If you’ve ever had to create a manual channel plan where spectrum is scarce, you know how hard it is to get it right. You run out of virgin spectrum, then the difficult choice of channel reuse is encountered. Often, what looks acceptable on an architectural plan, doesn’t hold up to post-deployment validation. Two AP’s 6 classrooms away on the same channel can hear each other at a loud and clear -65 dBm RSSI. Reuse the same channel in the classroom directly above, and the signal disappears below the noise floor. An extra inch of concrete make all the difference. To get it right, you have test, change, check, test, change, check, etc.
Given the challenge, it’s no surprise that I’ve never encountered an automatic channel selection algorithm that produced better results. At least, not in high density designs where spectrum is scarce, which is more and more just about everything I design. AP’s directly adjacent to one and other end up on the same channel, blasting away at max transmit power.
Speaking of power, I’ve also never encountered an algorithm that satisfactorily handled transmit power control in a high density network. They always turn things up WAY too high. As in, I’m manually taking AP’s that were auto-set from 12-20 dBm down to 4-6 dBm to shrink their cells away from the AP’s that share their channel. That can mean a 10x reduction in power! And even when power levels are auto-set to an acceptable level, I’ve yet to meet an algorithm that proportionally adjusts an AP’s receive sensitivity to accommodate the smaller cell.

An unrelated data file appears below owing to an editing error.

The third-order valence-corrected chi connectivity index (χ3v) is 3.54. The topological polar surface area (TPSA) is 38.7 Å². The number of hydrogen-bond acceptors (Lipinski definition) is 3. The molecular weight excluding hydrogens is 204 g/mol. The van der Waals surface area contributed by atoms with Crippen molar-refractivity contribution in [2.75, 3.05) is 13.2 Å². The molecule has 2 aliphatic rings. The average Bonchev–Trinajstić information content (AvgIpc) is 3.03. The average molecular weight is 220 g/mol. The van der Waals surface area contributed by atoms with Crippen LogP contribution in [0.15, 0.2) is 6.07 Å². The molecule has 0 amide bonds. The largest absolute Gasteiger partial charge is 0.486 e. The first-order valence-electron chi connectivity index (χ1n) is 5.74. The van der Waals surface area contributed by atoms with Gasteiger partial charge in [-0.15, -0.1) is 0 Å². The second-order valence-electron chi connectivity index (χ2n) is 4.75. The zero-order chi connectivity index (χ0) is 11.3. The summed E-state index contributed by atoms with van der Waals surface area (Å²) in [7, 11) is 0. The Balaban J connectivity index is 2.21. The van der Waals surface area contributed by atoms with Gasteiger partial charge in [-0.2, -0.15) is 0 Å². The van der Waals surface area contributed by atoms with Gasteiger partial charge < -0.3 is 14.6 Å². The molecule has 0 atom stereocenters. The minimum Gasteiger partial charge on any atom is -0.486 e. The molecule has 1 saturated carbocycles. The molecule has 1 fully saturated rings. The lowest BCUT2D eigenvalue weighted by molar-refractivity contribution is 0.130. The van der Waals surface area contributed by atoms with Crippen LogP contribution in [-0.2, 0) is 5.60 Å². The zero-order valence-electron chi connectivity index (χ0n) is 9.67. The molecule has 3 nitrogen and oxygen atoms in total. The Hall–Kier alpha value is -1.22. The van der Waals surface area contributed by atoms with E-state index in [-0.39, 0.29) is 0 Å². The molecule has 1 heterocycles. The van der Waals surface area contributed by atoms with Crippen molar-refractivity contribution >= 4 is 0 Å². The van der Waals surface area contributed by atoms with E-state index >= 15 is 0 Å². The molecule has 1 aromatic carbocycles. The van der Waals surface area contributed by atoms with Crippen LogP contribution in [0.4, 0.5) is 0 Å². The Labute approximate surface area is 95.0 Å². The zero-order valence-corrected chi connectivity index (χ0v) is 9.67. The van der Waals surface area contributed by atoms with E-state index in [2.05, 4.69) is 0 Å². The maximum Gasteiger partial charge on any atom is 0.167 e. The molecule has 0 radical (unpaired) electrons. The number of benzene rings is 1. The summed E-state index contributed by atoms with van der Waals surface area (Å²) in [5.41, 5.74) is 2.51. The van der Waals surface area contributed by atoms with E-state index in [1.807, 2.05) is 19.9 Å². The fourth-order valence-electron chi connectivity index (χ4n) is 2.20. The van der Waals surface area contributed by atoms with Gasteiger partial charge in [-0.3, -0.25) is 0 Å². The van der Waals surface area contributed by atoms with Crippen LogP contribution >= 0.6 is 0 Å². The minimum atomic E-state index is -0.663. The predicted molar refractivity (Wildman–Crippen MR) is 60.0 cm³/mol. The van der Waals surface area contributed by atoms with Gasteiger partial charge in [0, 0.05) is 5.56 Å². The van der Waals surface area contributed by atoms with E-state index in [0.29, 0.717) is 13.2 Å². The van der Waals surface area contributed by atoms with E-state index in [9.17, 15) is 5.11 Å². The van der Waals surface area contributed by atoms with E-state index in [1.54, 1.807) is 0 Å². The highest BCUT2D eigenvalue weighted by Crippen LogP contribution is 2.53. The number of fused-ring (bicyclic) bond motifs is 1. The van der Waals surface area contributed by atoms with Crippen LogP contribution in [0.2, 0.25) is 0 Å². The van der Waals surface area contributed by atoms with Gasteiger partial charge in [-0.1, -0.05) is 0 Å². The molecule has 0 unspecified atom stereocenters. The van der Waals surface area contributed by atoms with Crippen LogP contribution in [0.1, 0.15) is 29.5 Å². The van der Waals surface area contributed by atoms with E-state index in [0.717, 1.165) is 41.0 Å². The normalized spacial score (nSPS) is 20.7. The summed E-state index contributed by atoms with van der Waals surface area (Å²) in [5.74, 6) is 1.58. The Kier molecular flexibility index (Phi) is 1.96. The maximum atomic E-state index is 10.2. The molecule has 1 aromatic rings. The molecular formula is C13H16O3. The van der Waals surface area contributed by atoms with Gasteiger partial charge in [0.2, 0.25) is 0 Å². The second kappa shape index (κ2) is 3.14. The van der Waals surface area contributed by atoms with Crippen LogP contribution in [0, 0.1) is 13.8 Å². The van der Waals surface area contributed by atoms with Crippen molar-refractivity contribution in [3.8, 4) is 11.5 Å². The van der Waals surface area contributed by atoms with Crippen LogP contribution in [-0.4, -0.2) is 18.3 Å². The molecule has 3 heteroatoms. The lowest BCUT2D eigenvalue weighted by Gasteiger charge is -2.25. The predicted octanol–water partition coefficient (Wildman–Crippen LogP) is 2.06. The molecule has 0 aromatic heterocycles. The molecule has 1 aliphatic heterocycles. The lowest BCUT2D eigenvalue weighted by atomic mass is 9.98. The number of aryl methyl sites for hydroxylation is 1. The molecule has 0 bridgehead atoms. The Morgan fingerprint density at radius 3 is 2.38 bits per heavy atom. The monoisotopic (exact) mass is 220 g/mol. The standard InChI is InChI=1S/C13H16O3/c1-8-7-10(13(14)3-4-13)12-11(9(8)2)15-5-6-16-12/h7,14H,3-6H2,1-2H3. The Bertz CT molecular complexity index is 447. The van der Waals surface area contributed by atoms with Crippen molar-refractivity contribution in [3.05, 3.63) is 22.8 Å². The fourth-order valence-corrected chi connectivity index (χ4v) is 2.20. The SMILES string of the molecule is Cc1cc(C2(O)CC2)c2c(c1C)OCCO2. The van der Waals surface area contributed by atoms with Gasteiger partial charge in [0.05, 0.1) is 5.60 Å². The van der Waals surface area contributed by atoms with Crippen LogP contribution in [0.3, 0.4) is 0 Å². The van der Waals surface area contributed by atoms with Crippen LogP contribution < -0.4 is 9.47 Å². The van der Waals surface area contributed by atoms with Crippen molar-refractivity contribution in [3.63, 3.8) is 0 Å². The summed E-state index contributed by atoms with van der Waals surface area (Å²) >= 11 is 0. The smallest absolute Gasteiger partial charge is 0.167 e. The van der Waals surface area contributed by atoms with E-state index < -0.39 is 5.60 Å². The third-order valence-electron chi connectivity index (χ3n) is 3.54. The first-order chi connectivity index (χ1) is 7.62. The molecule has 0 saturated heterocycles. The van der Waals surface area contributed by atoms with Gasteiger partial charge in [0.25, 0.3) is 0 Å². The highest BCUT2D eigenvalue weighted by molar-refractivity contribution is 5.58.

Another thing algorithms don’t do well is handle DFS channels. I use DFS channels in many high density designs, but there are always some clients that don’t support them. The best thing to do in that case is to evenly distribute DFS channels throughout the WLAN, and only use them where AP density would otherwise cause non-DFS channel overlap. In those environments I like to alternate non-DFS channels with DFS channels so that clients without DFS support are still within range of a 5 GHz radio they can use. My experience with channel selection algorithms has been that a group of adjacent of AP’s may all be set to a DFS channel, creating a 5 Ghz dead-zone for clients that don’t support DFS channels.
This is all too bad because auto channel/power features would be ideal as it dynamically adjusts to changes in the RF environment. A neighbor puts up a new AP on one of your channels and, without intervention, the algorithm moves your AP to clean spectrum elsewhere. In urban environments, this is a highly desirable feature because there is so much RF in your environment that is out of your control.
Every WLAN vendor offers automatic channel/power selection. They all ticked that box a long time ago. But who’s got an algorithm that actually works?